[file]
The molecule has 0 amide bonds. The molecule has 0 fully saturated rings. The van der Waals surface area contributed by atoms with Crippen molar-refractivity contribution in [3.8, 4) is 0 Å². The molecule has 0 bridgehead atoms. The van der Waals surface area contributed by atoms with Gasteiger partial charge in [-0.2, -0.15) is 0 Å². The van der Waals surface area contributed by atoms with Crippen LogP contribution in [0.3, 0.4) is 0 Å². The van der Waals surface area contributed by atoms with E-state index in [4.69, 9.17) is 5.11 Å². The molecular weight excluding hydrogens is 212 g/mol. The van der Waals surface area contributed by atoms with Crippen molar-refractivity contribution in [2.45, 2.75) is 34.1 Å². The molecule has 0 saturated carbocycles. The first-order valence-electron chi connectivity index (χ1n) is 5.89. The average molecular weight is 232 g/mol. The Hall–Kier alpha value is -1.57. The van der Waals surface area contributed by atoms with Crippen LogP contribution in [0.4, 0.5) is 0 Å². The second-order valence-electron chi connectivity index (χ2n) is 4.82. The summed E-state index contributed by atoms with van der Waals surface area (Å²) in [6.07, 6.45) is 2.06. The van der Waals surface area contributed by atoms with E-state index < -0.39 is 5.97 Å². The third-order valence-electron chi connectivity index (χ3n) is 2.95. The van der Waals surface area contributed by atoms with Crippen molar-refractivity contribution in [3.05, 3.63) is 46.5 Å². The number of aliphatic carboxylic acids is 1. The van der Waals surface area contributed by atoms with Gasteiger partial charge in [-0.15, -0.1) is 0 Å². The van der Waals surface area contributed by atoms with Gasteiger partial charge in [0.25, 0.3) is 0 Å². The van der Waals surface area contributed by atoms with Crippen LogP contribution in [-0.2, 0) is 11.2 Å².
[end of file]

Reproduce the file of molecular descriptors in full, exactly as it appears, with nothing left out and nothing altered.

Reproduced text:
The molecule has 0 amide bonds. The molecule has 0 fully saturated rings. The van der Waals surface area contributed by atoms with Crippen molar-refractivity contribution in [3.8, 4) is 0 Å². The molecule has 0 bridgehead atoms. The van der Waals surface area contributed by atoms with Gasteiger partial charge in [-0.2, -0.15) is 0 Å². The van der Waals surface area contributed by atoms with Crippen LogP contribution in [0.3, 0.4) is 0 Å². The van der Waals surface area contributed by atoms with E-state index in [4.69, 9.17) is 5.11 Å². The molecular weight excluding hydrogens is 212 g/mol. The van der Waals surface area contributed by atoms with Crippen molar-refractivity contribution in [2.45, 2.75) is 34.1 Å². The molecule has 0 saturated carbocycles. The first-order valence-electron chi connectivity index (χ1n) is 5.89. The average molecular weight is 232 g/mol. The Hall–Kier alpha value is -1.57. The van der Waals surface area contributed by atoms with Crippen LogP contribution in [0.4, 0.5) is 0 Å². The second-order valence-electron chi connectivity index (χ2n) is 4.82. The summed E-state index contributed by atoms with van der Waals surface area (Å²) in [6.07, 6.45) is 2.06. The van der Waals surface area contributed by atoms with E-state index < -0.39 is 5.97 Å². The third-order valence-electron chi connectivity index (χ3n) is 2.95. The van der Waals surface area contributed by atoms with Crippen molar-refractivity contribution in [3.05, 3.63) is 46.5 Å². The number of aliphatic carboxylic acids is 1. The van der Waals surface area contributed by atoms with Gasteiger partial charge in [-0.15, -0.1) is 0 Å². The van der Waals surface area contributed by atoms with Gasteiger partial charge in [0.25, 0.3) is 0 Å². The van der Waals surface area contributed by atoms with Crippen LogP contribution in [-0.2, 0) is 11.2 Å².